Again, there ARE times when it's very important to worry about what someone's thinking. You don't want your boss thinking badly of you, or a potential client. You don't want to rock the boat if someone's already stressed and what you have to say isn't urgent, etc. But way too much of the time people worry about the opinion of those who don't have any power over them at all, people whose opinions don't matter much. We wince at what the checkout person might think of us buying fresh greens, rice milk, brown rice and one shameful chocolate eclair.

WHAT DIFFERENCE DOES THAT PERSON'S OPINION MAKE? NONE. Zero. The checkout person probably sees all kinds of food combinations and really doesn't care. And yet people fret about this stuff. That's why I think it's time for a speech on "The Art of Being Disliked." Break your focus on the opinions of others by embracing the idea of being disliked. Being disliked isn't nearly as horrible-nightmarish as we fear.

"Meditation time."

In my little run of flash posts, here's a photo of me meditating. Can you tell what colors are my favorite?


How's unmarried life treating me?

I'm continuing to go through the process of unplugging emotionally from my ex-husband and his dog and focusing on me. Like many women, I really centered myself on my marriage and how I could improve myself and our relationship. Unsurprisingly, I wanted to talk about things more than my husband did. Unable to communicate with him, I focused on me, but felt stymied when my meditation, talk therapy, support groups and self-help books didn't result in the marriage getting better. People now tell me that what it comes down to is that just one person can't improve a marriage; it takes both people. If only heavy drinking and smoking improved a marriage. Then we both would have been doing our share.

Besides getting in touch with my anger over how hard I worked on my marriage and how little time and attention I got from someone working 60+ hours a week, I've been pulling my focus back to me. Even after our divorce was finalized on February 7th, I continued to worry about Bob's living situation, financial situation, work environment, health and dog. He would call me regularly, just to chat, and it was very friendly and nice, but after the phone calls I'd find myself trying to think of how I could help Bob out or what might be done about whatever he had complained about. Talking to him regularly, as amicable as it was, was keeping me from putting myself first. Putting yourself first is pretty important when you're the only one who's going to do it.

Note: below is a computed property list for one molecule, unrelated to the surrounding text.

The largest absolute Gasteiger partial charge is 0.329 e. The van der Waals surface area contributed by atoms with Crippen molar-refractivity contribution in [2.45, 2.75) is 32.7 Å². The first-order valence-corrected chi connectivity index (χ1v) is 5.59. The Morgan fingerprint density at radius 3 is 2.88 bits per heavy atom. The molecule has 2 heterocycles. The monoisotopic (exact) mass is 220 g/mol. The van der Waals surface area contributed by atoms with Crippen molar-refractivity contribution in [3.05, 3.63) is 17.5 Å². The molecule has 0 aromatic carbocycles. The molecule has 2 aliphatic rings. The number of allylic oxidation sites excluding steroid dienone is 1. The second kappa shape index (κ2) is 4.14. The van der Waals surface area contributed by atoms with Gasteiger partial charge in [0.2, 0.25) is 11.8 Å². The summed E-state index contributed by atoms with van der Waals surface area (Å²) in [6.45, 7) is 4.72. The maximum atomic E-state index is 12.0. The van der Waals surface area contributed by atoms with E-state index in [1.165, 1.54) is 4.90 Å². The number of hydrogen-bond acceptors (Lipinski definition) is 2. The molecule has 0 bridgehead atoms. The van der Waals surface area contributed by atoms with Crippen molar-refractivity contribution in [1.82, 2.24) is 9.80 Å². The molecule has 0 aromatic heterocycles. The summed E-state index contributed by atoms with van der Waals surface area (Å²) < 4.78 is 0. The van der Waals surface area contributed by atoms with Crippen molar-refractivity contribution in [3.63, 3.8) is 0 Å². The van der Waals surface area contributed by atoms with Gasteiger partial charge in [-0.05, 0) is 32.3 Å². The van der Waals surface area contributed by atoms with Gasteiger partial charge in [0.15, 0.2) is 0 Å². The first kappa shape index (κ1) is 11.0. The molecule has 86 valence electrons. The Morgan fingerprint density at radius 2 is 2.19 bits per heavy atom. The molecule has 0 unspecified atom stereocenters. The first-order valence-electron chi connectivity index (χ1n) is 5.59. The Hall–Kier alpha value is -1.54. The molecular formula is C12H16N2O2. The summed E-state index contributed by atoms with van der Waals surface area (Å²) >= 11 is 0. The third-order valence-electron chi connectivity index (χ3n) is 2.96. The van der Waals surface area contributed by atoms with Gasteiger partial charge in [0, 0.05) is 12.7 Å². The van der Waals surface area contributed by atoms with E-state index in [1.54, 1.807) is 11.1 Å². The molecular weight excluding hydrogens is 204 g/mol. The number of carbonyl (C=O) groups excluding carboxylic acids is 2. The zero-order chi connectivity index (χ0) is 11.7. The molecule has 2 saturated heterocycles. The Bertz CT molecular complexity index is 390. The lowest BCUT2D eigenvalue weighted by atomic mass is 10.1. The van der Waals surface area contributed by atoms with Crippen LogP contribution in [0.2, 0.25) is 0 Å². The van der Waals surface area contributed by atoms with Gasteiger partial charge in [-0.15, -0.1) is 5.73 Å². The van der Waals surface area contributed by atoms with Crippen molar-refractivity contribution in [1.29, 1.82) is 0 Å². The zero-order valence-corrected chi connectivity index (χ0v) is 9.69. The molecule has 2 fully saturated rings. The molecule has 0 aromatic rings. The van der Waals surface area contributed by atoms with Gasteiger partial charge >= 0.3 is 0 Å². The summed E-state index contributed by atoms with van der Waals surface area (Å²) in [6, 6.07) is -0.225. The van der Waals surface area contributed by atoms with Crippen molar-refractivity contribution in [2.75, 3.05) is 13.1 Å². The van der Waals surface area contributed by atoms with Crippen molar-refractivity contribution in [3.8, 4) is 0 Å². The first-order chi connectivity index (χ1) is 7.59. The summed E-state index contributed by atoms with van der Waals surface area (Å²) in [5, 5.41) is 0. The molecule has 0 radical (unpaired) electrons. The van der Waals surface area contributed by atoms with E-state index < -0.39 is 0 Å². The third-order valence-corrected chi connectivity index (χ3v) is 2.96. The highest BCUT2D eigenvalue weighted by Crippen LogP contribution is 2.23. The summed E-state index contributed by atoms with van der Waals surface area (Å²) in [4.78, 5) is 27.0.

Since the phone calls have stopped I've felt lighter. It's as if I had been carrying Bob and his dog around at the back of mind and they were taking up too much space. It feels good to take that attention and concern and spend it on me. How was my day today? Am I getting enough sleep? How's my health? Is my job going well? What would I like for dinner? These are much more appropriate questions for me than anything that has to do with my ex-husband or his dog, Ozzie (especially since it was Bob who chose to end the marriage).

So here I am. The center of my life once again. That might sound funny to those who have been reading this blog over the years. How much more self-centered does it get than to be blogging about myself regularly? Well, there's self-centered and there's self-caring. I need to do more of the latter.

I'm back on a laptop!

I don't know why, but my Comcast modem stopped talking to my Apple laptop weeks ago and I've had to do everything on my iPad and iPhone when I'm at home. Yes, I'm one of those Mac people, but I'm not an asshole about it. There's enough in life for me to be an asshole about; what kind of computer I use doesn't rate.

Unable to get on the Internet with my laptop, I haven't been inclined to do any keyboard-heavy activity while at home, such as blog. Well, that's my excuse today. I'm actually still overly absorbed with my personal life and my new Arbonne business (consultant ID: 19557175), but the disconnected laptop has also been a strong deterrent to blogging.

So now I'm going to try to make up for lost time with a series of what I'll call "flash posts." I call them that because putting "flash" in front of stuff is very 20-teen's (or whatever. How are we referring to this decade? The 2010s?).

This is the first one. Nice and short, eh?

Monday, March 31, 2014

No Chavez graphic on Google?

Uh, Google! I'm disappointed that there's no reference to Cesar Chavez' birthday on your homepage today!